Article in Haaretz – Info about Tell es-Safi/Gath in Ottoman Period

Recently, Haaretz published a very interesting article about Ottoman/British Mandate “well houses” in Jaffa and its vicinity and its relationship to the Citrus industry during this time. Among others, there is a description of buildings that belong to the El-Azi family in Jaffa. The El-Azi family are long-time inhabitants of the region of Tell es-Safi/Gath and till today they have two groups of houses in which members of the family live, about 3 km to the west of the tell. Also, the El-Azi family has the grazing rights on and around the tell.

Over the years, we, the members of the project have developed a close relationship with the family and in particular with Yunis, the family head (“Sheikh”) and his sons. In fact, every summer, there is the “mandatory” visit to their houses in which we drink tea, eat fruit, and discuss what has happened over the last year.

Here is a link (katzav-and-yunis.jpg) to a picture of Yunis el-Azi (on right with gray shirt) shaking hands with Moshe Katzav (in white shirt), the former president of the State of Israel (the latter, now, “fallen from grace” [and actually, perhaps even on the way to the “slammer” for alleged sexual mis-conduct] …) during the ex-President’s visit to the excavations in the 2005 season (Right behind Yunis and to his right, you can see Dr. Stefan Wimmer’s “gingy” head with sunglasses).

Of particular importance to the project are the stories about the pre-1948 village which Yunis has told us over the years, revealing all kinds of forgotten information about the village of Tell es-Safi, various things about the surrounding areas, and of course, interesting stories about the relationships between the inhabitants of the region in the pre-1948 years.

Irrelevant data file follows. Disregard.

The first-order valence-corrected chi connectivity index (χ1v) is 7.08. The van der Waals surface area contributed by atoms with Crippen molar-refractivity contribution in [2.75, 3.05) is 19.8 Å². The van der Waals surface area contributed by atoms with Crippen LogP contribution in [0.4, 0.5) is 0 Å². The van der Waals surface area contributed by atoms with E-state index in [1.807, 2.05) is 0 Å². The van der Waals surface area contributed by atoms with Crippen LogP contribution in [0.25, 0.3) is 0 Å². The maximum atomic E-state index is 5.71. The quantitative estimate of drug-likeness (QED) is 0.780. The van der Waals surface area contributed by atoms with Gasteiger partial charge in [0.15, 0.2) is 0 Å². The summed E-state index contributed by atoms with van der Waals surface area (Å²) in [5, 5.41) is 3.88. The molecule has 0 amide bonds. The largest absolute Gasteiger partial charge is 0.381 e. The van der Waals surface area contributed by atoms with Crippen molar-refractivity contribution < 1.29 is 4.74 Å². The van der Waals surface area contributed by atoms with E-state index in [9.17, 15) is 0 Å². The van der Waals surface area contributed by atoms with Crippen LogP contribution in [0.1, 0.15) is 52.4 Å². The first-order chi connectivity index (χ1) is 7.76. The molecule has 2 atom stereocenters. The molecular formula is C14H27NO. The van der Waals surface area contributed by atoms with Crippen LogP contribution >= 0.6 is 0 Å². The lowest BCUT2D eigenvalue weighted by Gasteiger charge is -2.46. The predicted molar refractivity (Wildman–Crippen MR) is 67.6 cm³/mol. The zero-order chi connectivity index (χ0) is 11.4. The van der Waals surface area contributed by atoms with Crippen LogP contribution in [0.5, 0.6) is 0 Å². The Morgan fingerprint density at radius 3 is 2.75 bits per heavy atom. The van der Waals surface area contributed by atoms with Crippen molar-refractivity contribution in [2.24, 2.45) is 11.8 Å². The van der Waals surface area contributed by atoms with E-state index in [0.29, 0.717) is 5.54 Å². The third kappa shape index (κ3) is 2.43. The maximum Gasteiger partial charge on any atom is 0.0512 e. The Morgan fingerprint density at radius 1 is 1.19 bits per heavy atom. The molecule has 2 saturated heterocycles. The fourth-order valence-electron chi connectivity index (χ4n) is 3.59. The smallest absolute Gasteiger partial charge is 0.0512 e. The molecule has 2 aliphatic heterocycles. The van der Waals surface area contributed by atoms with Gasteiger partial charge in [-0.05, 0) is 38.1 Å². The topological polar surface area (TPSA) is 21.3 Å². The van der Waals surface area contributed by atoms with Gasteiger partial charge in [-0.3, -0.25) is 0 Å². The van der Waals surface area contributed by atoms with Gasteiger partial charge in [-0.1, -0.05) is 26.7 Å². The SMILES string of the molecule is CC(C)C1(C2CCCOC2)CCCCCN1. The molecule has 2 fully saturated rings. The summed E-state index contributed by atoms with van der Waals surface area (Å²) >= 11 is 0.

8 thoughts on “Article in Haaretz – Info about Tell es-Safi/Gath in Ottoman Period

  1. Avi Woolf

    Sounds very interesting :). It’s nice to hear that they’re so hospitable.

    Still, I would be wary of taking the stories you’re told as gospel (regardless of who tells them, Jewish or Arab). Oral history is a VERY problematic source, especially in our politicized region…

    One sign of this is the tendency of Palestinian Arabs to paint the pre-’48 period in very rosy colors, a sort of “lost paradise” that probably never existed…

    Anyway, nice post!


  2. Achish Melek Gat

    It’s been my privilege to be one of the guests at the yearly “tea” visits to the home of Yunis el-Azi. I can say that his stories of pre-1948 ex-Safi, and the Arab life in the surrounding area, are not necessarily “rosy” or reflective of a “lost paradise” at all. They tend to be quite realistic, and involve mainly the personalities of the prominent locals (rather than relative evaluations of pre and post ’48 politics, etc). Some very interesting items about the 19th and 20th century periods in the village have been shared in these visits, for which I have been quite grateful (inasmuch as we excavate quite close to the village, and find its material culture in virtually every square). In the USA, there is a realization that archaeology can touch the 18th, 19th, and early 20th centuries CE in ways just as real as it touches earlier periods. I have found this to be true at Tell es-Safi as well, and the village of es-Safi and its Arab inhabitants are as real to me as the ancient Philistines, Judeans, and Canaanites who lived there. I’m as interested in the Arabs of es-Safi in the 18th, 19th, and early 20th century as I am in the Crusaders or the 12th century or the Philistines and Judeans of the 8th, 9th, and 10th centuries BCE. Yunis el-Azi’s annecdotes are valuable and useful to me in my perspective of the site (and the area I excavate) in much the same way that the biblical narratives are. Although I regard both with relative caution, I find both to be remarkably informative and helpful in dealing with the archaeology and anthropology of Tell es-Safi.

    AMG (Area F)


  3. Avi Woolf

    Well, if that’s the case, why not share some of these stories with the rest of us? You’ve really piqued my interest. :-)


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